The US Helsinki Commission in recent months has been a frequent and vocal critic of Kazakhstan's record on human rights and democratization. But commission members gave an enthusiastic welcome to Kazakhstani Foreign Minister Kanat Saudabayev on February 2 during a Washington, DC, hearing marking the start of Kazakhstan's OSCE chairmanship.
The three members of the commission who were present during Saudabayev's appearance asked no questions about, and offered no criticism of Astana's internal situation. Kazakhstan assumed the OSCE chair January 1.
The hearing was a "missed opportunity," said Erica Marat, a political analyst who was in attendance. "Kazakhstan's leadership was once again given soft treatment for failing to fulfill the promises the government made at the OSCE Madrid conference in 2007," she said. "Because there was little attention paid to the more substantive issues Kazakhstan is facing today, the entire hearing was of little value. It just served to help Kazakhstan's campaign for a better international image."
Darrell Issa -- a Republican congressman from California who has nominated Kazakhstan's president, Nursultan Nazarbayev, for a Nobel Peace Prize -- used the occasion for partisan political purposes, attempting to equate the political situation in Kazakhstan with that of the United States. Washington was a "one-party town" because of the majority of Democrats in Congress and the White House, Issa claimed. He glossed over the facts that Kazakhstan has never held an election deemed free and fair by the OSCE, and that it has a one-party parliament, dominated by the pro-presidential Nur Otan Party. Issa likewise ignored the outcome of the recent, special senatorial election in Massachusetts, in which the Republican Party regained the ability to block legislation via filibuster.
"In your country ? there are competing movements; the seeds don't sprout so you don't have a two-, three-, four-party system, in which they have representation in your parliament," Issa said. "Washington, DC, is exactly the same: it is a one-party town even though there are people who are not Democrats."
"I know you're not by any means the best democracy, nor the worst democracy, but a struggling democracy trying to find the right way to lead your country," Issa added, referring to Kazakhstan's democratization process. [For background see the Eurasia Insight archive].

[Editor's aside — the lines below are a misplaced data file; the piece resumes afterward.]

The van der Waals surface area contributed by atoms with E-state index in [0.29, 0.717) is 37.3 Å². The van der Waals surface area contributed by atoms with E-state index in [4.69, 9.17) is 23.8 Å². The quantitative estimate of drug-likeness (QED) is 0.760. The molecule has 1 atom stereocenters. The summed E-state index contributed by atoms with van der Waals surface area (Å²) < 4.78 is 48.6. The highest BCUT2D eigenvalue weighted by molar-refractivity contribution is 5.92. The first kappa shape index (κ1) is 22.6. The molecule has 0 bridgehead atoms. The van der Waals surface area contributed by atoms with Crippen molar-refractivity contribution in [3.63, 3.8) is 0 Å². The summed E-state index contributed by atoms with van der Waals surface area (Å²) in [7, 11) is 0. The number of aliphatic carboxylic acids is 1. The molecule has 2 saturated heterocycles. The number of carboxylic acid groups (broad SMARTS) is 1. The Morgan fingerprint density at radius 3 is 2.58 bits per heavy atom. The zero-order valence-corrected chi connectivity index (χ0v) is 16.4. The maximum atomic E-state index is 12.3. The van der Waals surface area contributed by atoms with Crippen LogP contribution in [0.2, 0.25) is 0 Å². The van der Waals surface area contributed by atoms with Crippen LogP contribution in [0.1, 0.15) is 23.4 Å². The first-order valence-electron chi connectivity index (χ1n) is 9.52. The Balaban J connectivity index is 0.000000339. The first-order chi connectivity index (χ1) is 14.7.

Eni Faleomavaega, a Democrat from American Samoa, said Kazakhstan's recent human rights record should be seen in the context of the country's decision to give up the nuclear weapons it inherited from the Soviet Union. "While human rights groups continue to point fingers at Kazakhstan, I submit that ? only Kazakhstan had the moral courage to renounce nuclear weapons altogether for the sake of all mankind," he said. Faleomavaega also noted that Kazakhstan public opinion polls showed a high level of support for the United States. "This is a direct result of President Nazarbayev's leadership and commitment in the service of his people."
One member of the commission, Benjamin Cardin, a Democrat from Maryland, referred to Kazakhstan's poor human rights record in his written comments: "Given the distinctive focus of the Helsinki Commission on democracy, human rights and the rule of law, I would be remiss not to note that Kazakhstan is the first country assessed as "not free" by Freedom House to assume the OSCE chairmanship." Cardin, however, was not present at the meeting, as he had to attend a funeral.
Saudabayev is in Washington seeking US support for an OSCE summit to be held in Kazakhstan during the country's chairmanship. The United States intends to pressure Kazakhstani leaders to implement some key political and legal reforms in exchange for agreeing to support such a summit, State Department officials told EurasiaNet. [For background see the Eurasia Insight archive].
Before the hearing, a group of civil society organizations from Kazakhstan wrote to the commission's chairmen, asking them to press Saudabayev "on the need for the government of Kazakhstan to move as rapidly as possible to implement a few very concrete measures that would demonstrate sincere commitment to systemic reforms, before a decision on a 2010 OSCE summit is made." [For background see the Eurasia Insight archive].
All three of the commission members present expressed support for the summit, asking Saudabayev only about procedural details, such as whether there was adequate time to hold a preparatory review conference before the summit.
As part of Kazakhstan's campaign to secure the OSCE chairmanship, Astana pledged to undertake reforms, known as the Madrid commitments. Many political observers agree that Kazakhstani officials have not fulfilled those Madrid commitments. Even so, the members of the Helsinki Commission present at the hearing did not dwell on Astana's shortcomings. "I have every expectation, Mr. Minister, that your government will continue working to translate its Madrid promises into actions consistent with OSCE commitments," said Alcee Hastings, a Democrat from Florida who co-chairs the commission.
Saudabayev defended his country's human rights record in his opening statement, which he delivered in Russian. "Just a few years ago we incorporated very significant amendments in our legislation on elections, on the freedom of mass media, we have adopted a national plan on human rights and their implementation," he said. "We are planning to advance those freedoms and principles in Kazakhstan. The 18 years of our independence [offers] clear testimony that we have been adhering to this path."